A newly published article in the peer-reviewed journal Social Education focuses on the potential of virtual reality in the classroom, using USC Shoah Foundation's virtual reality film Lala as a case study.
"Excursion into Empathy: Exploring Prejudice with Virtual Reality" was co-written by the Institute's Program Manager of Development Amy Carnes, Director of Education Claudia Wiedeman and faculty of the University of South Florida's education department. It encourages educators to consider this new medium as an effective conduit for fostering students' emotional connections with classroom materials.
It rests partially on young students' responses to a viewing of Lala, a film based on the experience of Holocaust survivor Roman Kent, who shares the story of his time in Nazi-occupied Poland alongside his beloved dog Lala. The film asks students in an age-appropriate and sensitive way to consider the topics of prejudice and fairness, allowing them both to walk in Kent's shoes in an animated historical world, and to see him speak in his apartment in present-day New York City.
With help from first authors Ilene Berson and Michael Berson from the University of South Florida, the Institute was able to test Lala's ability to move young students, after years of requests from primary school educators for more directed programming.
"I was frankly a little bit dubious because I have a first grader and I know what they're like," Amy Carnes said of the evaluation process at a Florida elementary school. "How were we going to get them to pay attention, keep their headsets on and not squirm around?"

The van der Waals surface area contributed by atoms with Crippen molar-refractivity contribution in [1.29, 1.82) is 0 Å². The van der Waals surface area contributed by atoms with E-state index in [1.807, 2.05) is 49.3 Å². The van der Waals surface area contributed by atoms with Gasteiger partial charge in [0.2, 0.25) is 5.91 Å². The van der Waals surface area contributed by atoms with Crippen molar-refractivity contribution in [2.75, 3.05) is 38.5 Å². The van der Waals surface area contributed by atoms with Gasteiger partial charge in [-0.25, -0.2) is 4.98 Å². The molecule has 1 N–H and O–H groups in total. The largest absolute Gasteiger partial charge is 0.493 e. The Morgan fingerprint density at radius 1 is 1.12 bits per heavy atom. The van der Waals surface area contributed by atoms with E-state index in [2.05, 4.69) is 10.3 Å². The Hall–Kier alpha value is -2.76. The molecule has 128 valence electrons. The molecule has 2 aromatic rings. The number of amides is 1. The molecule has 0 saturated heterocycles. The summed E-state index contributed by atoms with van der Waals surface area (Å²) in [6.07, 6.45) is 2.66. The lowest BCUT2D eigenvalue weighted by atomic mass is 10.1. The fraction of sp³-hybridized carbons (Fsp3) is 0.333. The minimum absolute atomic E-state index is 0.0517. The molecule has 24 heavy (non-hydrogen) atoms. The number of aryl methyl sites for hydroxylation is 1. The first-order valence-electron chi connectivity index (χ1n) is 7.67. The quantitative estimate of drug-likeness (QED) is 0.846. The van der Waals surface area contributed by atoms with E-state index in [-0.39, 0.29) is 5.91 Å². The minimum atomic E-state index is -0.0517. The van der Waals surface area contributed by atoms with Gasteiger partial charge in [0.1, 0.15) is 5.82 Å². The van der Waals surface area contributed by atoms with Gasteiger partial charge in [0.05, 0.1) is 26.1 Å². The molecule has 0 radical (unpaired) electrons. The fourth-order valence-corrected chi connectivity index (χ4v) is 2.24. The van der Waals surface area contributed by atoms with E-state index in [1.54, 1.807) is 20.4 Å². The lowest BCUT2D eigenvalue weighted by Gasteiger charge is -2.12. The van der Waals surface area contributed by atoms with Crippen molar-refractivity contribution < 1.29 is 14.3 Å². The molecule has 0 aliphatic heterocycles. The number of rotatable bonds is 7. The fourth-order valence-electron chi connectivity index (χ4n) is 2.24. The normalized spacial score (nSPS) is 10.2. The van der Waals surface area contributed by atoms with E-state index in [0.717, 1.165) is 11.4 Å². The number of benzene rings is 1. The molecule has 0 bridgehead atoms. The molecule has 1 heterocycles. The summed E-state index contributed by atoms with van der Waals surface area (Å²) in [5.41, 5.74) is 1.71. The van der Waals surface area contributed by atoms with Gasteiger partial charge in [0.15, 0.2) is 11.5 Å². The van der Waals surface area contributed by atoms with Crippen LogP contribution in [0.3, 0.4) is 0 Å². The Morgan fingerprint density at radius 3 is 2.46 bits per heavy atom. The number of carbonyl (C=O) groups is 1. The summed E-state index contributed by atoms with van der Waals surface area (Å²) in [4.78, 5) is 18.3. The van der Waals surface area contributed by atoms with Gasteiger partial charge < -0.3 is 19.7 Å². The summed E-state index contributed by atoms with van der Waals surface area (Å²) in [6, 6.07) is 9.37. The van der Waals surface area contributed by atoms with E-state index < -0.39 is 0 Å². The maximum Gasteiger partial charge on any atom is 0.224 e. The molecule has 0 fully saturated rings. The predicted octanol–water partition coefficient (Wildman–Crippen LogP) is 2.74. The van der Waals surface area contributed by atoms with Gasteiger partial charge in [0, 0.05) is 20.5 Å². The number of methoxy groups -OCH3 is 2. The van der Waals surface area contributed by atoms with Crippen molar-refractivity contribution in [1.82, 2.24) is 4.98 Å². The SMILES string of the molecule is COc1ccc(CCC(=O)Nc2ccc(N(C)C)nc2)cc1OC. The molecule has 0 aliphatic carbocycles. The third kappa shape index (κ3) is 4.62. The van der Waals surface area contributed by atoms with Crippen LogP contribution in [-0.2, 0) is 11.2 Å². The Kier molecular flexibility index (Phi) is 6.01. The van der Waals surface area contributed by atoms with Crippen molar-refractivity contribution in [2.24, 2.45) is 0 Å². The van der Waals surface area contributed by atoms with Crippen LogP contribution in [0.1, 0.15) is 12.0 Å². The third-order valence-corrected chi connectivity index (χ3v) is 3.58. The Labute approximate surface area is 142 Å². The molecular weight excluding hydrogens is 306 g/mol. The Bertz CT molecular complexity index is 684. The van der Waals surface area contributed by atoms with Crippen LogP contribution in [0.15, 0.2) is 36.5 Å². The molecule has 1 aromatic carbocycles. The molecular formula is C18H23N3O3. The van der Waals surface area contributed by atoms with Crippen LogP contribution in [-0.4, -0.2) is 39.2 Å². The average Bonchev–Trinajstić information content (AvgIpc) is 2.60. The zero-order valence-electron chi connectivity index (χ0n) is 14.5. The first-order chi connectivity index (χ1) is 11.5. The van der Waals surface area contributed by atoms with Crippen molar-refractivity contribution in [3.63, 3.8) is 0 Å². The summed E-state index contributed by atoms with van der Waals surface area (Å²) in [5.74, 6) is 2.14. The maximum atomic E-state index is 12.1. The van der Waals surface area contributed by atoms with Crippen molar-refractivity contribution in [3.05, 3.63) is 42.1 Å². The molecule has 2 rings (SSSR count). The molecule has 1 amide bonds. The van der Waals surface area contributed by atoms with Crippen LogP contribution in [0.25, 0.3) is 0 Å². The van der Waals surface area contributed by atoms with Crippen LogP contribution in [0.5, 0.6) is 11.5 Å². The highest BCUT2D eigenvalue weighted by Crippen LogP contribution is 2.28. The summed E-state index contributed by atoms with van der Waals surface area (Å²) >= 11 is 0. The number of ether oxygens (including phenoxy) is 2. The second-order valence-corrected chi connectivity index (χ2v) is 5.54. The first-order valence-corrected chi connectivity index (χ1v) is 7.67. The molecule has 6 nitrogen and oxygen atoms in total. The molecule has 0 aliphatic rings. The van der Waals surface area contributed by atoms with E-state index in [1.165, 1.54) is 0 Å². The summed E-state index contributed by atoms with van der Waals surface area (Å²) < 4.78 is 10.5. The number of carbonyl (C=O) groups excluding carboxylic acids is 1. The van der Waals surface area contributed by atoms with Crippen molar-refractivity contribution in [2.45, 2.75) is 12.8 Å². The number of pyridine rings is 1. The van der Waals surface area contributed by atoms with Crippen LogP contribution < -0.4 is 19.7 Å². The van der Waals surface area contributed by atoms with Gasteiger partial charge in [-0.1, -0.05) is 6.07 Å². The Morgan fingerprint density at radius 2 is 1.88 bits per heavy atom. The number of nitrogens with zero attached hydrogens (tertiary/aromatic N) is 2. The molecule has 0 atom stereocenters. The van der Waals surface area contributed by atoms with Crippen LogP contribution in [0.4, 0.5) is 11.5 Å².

The two-day effort in November began with a clip of testimony sourced from the Institute's Visual History Archive. In the clip, survivor Eva Freedman speaks of her childhood of shame and hiding. One day, while she was playing at a park, the other children asked her why her eyes were so dark. She told them she had just forgotten to wash them, and then went home to wash her eyes with soap.
"Her mother found her and asked her what she was doing, washing out her beautiful dark eyes," Carnes said. "The lesson surrounding the clip was on what's fair and not fair - a theme that children can definitely identify with. First graders are the fairness police."
The next day, the first graders watched Lala to explore prejudice and systematic injustice in an age-appropriate way, as children and young adults can easily relate to the loss of a cherished pet.
"The children were very verbal about feeling the rain that was happening in their headsets, reaching around trying to touch things," Carnes said. "But cuteness aside, they were commenting on the content of what they were seeing."
When in Lala the Nazi soldiers come to take the dog away, the film does not make explicit that Lala dies.
"But almost all of the kids were saying it wasn't fair that Lala died," Carnes said. "They were really following the story and understanding the implications of what was happening. When afterward they had to make connections between Eva's testimony and Lala, they really understood."
The article underscores the capacity of virtual reality to put forth an emotionally charged subject in a way that fosters connections to children's lives and prompts discussion on how to translate compassion for Lala into prosocial behavior in the real world.
"It was really about seeing how testimony-based educational materials can work in a primary education classroom after we'd formed an advisory committee to start thinking about how to develop these materials for a younger audience, since IWitness was created for a secondary school audience," Carnes said. "The virtual reality part of that made Lala a great case study for the article. There's really powerful resources available to teachers using virtual reality."